Really no one ever dies in 21st century because even if your physical body leaves the world, a digital body is left behind. So, when you die it doesn’t mean your social media accounts dies with you.
According to reports in 2016, around 8000 Facebook users die daily, the equivalent of 428 every hour. With 312,500 now reportedly passing away each month. If Facebook stops growing then more users will be dead than alive by 2065.
So, if they doesn’t vanishes with you then what happens to your social media accounts after your death ?
Let’s find out.
So, Facebook doesn’t wipe out your account even after a long time after your death. Instead of wiping out it makes it a memorial account, anyone could report a user as dead – which would permanently lock the account and keep it from posting updates or appearing in birthday notifications.
In 2015, Facebook introduced “Legacy Contacts” who, in the event that a person died, could sign on to the account and the legacy contact is chosen by the user itself from their friend list. The legacy contacts cant read the deceased messages but can change their profile photo and archive posts and photos.
However, users can choose to delete their account permanently after their death by choosing the option from the settings. Also, the family or friends of the deceased can request to delete the profile by uploading the death certificate.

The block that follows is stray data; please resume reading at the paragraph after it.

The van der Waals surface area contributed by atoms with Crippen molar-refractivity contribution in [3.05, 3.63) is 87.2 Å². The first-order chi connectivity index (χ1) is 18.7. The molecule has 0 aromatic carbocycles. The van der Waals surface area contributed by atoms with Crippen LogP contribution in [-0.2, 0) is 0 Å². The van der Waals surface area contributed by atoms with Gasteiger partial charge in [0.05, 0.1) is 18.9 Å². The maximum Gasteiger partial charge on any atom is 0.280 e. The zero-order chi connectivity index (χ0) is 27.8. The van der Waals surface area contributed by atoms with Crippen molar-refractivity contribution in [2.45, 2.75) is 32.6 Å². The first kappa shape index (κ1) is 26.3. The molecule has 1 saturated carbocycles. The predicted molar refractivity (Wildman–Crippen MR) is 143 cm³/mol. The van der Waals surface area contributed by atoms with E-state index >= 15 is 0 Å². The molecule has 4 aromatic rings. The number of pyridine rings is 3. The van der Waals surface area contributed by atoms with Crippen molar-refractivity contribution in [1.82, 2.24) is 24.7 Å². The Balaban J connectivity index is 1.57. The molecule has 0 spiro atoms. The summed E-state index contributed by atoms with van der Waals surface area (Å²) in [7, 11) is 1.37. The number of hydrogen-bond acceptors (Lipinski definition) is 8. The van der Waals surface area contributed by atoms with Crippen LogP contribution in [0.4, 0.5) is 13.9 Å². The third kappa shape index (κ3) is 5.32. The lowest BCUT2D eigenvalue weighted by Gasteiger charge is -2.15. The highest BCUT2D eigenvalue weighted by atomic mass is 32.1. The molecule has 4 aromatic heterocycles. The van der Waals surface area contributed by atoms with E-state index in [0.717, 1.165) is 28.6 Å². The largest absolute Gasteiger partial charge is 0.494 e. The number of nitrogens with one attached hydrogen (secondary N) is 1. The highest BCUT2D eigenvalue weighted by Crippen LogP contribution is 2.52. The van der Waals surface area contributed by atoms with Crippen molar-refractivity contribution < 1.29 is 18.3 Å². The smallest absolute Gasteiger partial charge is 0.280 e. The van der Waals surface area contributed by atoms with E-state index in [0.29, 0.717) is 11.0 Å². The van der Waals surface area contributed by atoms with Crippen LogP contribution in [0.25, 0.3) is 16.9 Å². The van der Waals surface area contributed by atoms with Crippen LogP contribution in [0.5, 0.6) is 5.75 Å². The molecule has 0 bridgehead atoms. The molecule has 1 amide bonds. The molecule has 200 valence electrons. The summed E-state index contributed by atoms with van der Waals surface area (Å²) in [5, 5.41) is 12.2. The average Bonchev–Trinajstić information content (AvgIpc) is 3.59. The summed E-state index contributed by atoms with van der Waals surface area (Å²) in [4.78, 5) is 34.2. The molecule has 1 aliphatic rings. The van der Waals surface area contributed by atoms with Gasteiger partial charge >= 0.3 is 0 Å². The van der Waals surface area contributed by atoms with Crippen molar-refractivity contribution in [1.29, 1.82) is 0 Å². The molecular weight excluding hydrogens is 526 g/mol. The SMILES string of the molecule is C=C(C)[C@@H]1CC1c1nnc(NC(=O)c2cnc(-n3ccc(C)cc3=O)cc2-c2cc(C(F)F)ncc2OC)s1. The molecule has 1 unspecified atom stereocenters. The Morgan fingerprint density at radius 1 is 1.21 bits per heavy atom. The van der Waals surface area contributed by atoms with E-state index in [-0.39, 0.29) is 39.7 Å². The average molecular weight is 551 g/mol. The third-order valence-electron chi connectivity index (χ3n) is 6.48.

Instagram hack also handles the issue with the same policy as of Facebook where they memorialize the account after their friends or family reports it and for verification, they ask for proof of death such as any news article or death certificate. Moreover, the account can be deleted also if asked by family and proof of death is provided.
Posts of the deceased user will stay shared on the site and are visible to the people they were shared with, but memorialized accounts do not appear in public spaces like searches.
Twitter gives only one option where you can delete the deceased account deleted but you can’t ask for the credentials or access to deceased’s account.
To deactivate a Twitter account after the death, Twitter requires an immediate family member to present a copy of their ID and a death certificate of the deceased.
For Pinterest, you can request the deactivation of the deceased if you belong to his family. However, it’s still not clear whether they will provide the credentials or access to the account to even a family member.
Coming to emails, Gmail users can set up an “Inactive Account Manager” who will share or delete an account after a period of inactivity. If not selected, Gmail deletes the account on request from any family member. They even provide details from their account if it’s important and also if it’s requested by an immediate family member.